Physicists here at CERN love acronyms! Some of them are complete tongue-twisters (try pronouncing MWRG!), others sound not awfully bad (like CRUZET or CRAFT). Learning these fast is a big challenge for newcomers 🙂
This not-so-great photo shows the path the protons follow before they collide at the very center of the CMS detector (which is just a couple of meters from where this photo was taken). In a few weeks, the so-called Beam Pipe will be placed here and radially outwards the CMS Silicon Tracker will take its rightful place as the CMS detector is preparing for the startup of the Large Hadron Collider.
Now, why do I write all this? Well, while sitting in a meeting I heard these three coming up in the discussion and felt a bit nostalgic. Last time I had heard them was in 2009 when we were again preparing for an LHC start up. Interesting times.
MWRG : Mid-Week Global Run (preparatory test runs performed weekly as detectors are being commissioned)
CRUZET : Cosmic RUn at ZEro Tesla (full CMS-wide test run with the magnet off, without beam, but looking at particles offered to us for free by cosmic radiation)
CRAFT : Cosmic Run At Four Tesla (full CMS-wide test run with the magnet ON, again using cosmic radiation particles)
…is not taken lightly. This is from a cupboard installed 100m underground, near the CMS detector…
Come near if you dare 🙂
A spectacular discovery was announced a couple of days ago by the BICEP2 (Background Imaging of Cosmic Extragalactic Polarization) telescope which is located at the South Pole with an aim to measure the polarisation of the cosmic microwave background (CMB).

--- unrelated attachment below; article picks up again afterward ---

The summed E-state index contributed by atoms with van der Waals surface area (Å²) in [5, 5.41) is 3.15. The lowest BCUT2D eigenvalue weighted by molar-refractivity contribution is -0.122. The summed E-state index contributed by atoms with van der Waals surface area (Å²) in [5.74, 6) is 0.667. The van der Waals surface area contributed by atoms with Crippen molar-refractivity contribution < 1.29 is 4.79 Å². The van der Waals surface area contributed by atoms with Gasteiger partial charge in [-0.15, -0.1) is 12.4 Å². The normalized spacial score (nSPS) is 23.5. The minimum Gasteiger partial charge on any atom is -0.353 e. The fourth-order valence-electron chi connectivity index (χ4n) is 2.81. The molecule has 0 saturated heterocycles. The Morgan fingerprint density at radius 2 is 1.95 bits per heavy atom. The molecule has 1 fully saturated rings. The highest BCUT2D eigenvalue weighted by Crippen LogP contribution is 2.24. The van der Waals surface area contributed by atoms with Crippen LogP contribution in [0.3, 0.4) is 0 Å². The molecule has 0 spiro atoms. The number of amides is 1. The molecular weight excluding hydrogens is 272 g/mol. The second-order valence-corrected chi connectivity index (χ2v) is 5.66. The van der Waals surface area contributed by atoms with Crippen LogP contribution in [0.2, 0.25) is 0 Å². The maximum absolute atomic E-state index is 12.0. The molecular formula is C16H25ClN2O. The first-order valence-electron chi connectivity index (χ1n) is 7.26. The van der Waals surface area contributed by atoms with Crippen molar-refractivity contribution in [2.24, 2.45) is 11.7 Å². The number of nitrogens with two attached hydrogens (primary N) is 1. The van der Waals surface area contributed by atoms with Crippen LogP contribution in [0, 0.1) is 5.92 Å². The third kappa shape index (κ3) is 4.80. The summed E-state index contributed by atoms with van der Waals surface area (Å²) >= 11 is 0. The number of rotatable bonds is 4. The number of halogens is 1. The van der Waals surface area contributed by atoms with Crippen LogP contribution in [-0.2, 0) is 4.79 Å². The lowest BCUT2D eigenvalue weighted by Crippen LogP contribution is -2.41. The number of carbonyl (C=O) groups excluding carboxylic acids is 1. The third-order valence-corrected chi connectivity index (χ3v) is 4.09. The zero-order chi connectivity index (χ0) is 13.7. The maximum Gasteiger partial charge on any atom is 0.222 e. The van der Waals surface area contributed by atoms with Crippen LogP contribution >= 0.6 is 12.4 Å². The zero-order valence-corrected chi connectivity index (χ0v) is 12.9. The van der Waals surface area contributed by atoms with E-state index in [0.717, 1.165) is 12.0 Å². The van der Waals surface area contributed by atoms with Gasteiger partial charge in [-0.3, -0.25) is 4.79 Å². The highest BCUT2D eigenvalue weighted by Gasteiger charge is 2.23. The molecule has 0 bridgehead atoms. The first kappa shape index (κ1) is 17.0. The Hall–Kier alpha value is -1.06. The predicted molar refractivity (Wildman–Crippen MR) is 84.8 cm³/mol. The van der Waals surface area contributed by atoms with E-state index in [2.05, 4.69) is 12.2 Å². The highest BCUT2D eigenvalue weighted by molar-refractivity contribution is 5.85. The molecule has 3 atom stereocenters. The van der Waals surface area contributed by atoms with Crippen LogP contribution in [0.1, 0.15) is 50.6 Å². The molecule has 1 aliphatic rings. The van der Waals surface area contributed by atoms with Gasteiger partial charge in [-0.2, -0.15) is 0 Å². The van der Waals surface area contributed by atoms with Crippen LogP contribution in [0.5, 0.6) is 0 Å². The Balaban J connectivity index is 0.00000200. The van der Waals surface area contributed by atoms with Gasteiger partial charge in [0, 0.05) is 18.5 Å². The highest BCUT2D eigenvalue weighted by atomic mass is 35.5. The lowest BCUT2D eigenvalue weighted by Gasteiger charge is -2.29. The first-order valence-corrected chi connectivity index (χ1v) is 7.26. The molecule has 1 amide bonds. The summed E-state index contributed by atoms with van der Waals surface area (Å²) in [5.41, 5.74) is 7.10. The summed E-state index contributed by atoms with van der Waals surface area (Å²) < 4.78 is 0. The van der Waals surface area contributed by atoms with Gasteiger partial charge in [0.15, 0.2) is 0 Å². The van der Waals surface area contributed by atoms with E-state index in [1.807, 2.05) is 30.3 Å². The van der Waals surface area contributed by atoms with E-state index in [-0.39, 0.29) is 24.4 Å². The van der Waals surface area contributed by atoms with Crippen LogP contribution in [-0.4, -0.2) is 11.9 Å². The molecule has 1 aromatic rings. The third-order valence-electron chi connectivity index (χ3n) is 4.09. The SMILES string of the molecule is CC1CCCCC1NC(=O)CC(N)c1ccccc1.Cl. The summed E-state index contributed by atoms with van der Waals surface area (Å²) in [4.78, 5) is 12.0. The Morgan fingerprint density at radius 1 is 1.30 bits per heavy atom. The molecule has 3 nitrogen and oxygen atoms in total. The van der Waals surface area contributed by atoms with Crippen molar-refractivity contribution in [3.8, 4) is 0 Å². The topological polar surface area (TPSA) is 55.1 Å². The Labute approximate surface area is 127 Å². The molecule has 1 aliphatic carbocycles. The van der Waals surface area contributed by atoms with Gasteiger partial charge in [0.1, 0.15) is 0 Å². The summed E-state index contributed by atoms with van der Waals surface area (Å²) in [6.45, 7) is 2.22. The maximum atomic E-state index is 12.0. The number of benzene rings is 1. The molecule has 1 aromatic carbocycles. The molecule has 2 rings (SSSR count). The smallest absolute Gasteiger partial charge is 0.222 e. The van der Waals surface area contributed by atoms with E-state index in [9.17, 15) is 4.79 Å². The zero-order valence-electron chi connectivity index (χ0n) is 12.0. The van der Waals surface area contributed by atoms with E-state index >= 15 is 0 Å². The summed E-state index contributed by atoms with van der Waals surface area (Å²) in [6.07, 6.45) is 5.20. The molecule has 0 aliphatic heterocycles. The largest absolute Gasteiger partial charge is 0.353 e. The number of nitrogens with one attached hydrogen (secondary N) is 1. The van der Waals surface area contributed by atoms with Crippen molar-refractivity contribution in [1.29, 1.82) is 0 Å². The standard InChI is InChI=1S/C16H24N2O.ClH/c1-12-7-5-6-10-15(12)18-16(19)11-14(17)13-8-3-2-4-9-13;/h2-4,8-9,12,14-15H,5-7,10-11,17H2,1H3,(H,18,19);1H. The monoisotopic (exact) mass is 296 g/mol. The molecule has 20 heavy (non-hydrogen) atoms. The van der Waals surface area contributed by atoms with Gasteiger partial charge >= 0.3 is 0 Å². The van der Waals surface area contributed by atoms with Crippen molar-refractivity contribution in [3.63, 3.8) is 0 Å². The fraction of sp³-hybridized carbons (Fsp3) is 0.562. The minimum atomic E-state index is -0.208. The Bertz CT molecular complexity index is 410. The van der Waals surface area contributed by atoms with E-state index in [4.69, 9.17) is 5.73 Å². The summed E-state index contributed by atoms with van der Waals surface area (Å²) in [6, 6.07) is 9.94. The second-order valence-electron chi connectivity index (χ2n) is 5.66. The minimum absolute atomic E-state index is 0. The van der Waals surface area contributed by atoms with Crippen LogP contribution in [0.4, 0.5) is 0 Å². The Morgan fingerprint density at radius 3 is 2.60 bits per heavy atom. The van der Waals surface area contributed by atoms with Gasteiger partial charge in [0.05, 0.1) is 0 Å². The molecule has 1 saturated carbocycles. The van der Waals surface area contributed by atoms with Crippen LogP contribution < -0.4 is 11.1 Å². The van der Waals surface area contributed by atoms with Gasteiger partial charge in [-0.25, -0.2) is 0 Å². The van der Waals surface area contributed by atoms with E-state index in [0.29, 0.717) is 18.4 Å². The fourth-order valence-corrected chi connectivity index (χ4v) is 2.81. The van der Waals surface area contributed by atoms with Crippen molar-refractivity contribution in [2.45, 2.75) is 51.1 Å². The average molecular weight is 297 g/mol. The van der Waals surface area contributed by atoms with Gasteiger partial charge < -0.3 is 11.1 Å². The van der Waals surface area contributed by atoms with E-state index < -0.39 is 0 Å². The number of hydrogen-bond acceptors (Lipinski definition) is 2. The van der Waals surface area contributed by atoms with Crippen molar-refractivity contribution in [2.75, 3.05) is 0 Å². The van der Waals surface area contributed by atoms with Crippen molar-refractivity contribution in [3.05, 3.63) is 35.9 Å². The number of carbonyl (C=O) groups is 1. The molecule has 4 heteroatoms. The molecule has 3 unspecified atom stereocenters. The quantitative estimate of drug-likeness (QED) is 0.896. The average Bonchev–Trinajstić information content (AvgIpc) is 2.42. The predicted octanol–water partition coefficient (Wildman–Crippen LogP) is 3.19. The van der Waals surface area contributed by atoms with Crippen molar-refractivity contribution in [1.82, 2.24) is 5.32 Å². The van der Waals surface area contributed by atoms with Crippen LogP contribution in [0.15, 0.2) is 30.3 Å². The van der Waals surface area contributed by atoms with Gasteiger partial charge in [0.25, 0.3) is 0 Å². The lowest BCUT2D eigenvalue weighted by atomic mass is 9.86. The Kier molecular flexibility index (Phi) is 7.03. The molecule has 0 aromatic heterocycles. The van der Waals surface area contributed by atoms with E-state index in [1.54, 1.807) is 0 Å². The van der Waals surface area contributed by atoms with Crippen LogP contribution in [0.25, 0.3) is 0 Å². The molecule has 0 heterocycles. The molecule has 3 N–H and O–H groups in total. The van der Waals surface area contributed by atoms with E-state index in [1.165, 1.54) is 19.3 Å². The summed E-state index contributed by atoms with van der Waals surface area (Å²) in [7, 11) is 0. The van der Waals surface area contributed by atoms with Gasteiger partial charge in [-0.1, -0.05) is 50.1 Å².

They announced the observation of evidence for cosmic inflation to a statistical certainty of 3σ. Inflation is a period of extremely rapid expansion of the very early universe during which its volume increased by a factor of up to 1080 in a small fraction of a second. The way to understand what happened back then is to measure the remnants of that period, what we call today the CMB. The CMB was discovers by radio astronomers Penzias and Wilson (1978 Nobel Prize) and in the words of Dr. Torsten Enßlin:
The CMB is a snapshot of the oldest light in our Universe, imprinted on the sky when the Universe was just 380,000 years old. It shows tiny temperature fluctuations that correspond to regions of slightly different densities, representing the seeds of all future structure: the stars and galaxies of today.
BICEP2 finds first direct evidence of cosmic inflation [physicsworld]
Space Ripples Reveal Big Bang’s Smoking Gun [nytimes]
Here’s the reaction of Stanford Professor Andrei Linde, a theorist who is one of the main authors of the inflationary universe theory when he hears about the news:
In a few days, CERN opens its doors to everyone!
On Saturday 28th and Sunday 29th of September from 9 in the morning until 8 in the evening you can meet people working here, visit CERN installations and descend 100 meters underground to the experimental caverns!
On both days in the morning I will be a guide underground at Point 4 of the Large Hadron Collider ring where LHC’s accelerating RF cavities are located.
The visits are available to everyone and are free. There are 35 sites on surface which you can visit anytime, but you will need a (free) ticket to get to the underground sites. You can reserve one here: https://opendays-tickets.cern.ch/ and make sure you’ve read the safety information: https://opendays2013.web.cern.ch/safety !